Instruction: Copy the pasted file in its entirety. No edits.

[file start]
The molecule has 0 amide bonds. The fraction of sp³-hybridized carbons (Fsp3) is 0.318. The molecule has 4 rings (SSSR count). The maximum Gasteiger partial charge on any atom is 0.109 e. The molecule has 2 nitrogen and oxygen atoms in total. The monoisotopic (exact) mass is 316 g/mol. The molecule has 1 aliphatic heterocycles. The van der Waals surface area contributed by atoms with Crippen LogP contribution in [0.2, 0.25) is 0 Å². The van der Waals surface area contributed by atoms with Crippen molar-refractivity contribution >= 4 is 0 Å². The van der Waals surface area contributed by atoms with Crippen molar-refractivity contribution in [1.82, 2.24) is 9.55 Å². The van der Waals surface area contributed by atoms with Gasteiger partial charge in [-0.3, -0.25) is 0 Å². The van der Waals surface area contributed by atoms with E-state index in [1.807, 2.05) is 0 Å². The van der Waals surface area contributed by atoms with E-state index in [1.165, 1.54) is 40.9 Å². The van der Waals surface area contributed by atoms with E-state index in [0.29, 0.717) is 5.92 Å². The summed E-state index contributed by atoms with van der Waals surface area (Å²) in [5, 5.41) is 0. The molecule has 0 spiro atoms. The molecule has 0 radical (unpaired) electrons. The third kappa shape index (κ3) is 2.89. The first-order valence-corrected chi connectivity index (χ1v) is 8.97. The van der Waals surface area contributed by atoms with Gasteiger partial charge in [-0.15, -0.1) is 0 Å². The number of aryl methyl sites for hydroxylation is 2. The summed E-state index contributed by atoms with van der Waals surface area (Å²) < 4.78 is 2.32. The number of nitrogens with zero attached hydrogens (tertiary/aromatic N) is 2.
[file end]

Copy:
The molecule has 0 amide bonds. The fraction of sp³-hybridized carbons (Fsp3) is 0.318. The molecule has 4 rings (SSSR count). The maximum Gasteiger partial charge on any atom is 0.109 e. The molecule has 2 nitrogen and oxygen atoms in total. The monoisotopic (exact) mass is 316 g/mol. The molecule has 1 aliphatic heterocycles. The van der Waals surface area contributed by atoms with Crippen LogP contribution in [0.2, 0.25) is 0 Å². The van der Waals surface area contributed by atoms with Crippen molar-refractivity contribution >= 4 is 0 Å². The van der Waals surface area contributed by atoms with Crippen molar-refractivity contribution in [1.82, 2.24) is 9.55 Å². The van der Waals surface area contributed by atoms with Gasteiger partial charge in [-0.3, -0.25) is 0 Å². The van der Waals surface area contributed by atoms with E-state index in [1.807, 2.05) is 0 Å². The van der Waals surface area contributed by atoms with E-state index in [1.165, 1.54) is 40.9 Å². The van der Waals surface area contributed by atoms with E-state index in [0.29, 0.717) is 5.92 Å². The summed E-state index contributed by atoms with van der Waals surface area (Å²) in [5, 5.41) is 0. The molecule has 0 spiro atoms. The molecule has 0 radical (unpaired) electrons. The third kappa shape index (κ3) is 2.89. The first-order valence-corrected chi connectivity index (χ1v) is 8.97. The van der Waals surface area contributed by atoms with Gasteiger partial charge in [-0.15, -0.1) is 0 Å². The number of aryl methyl sites for hydroxylation is 2. The summed E-state index contributed by atoms with van der Waals surface area (Å²) < 4.78 is 2.32. The number of nitrogens with zero attached hydrogens (tertiary/aromatic N) is 2.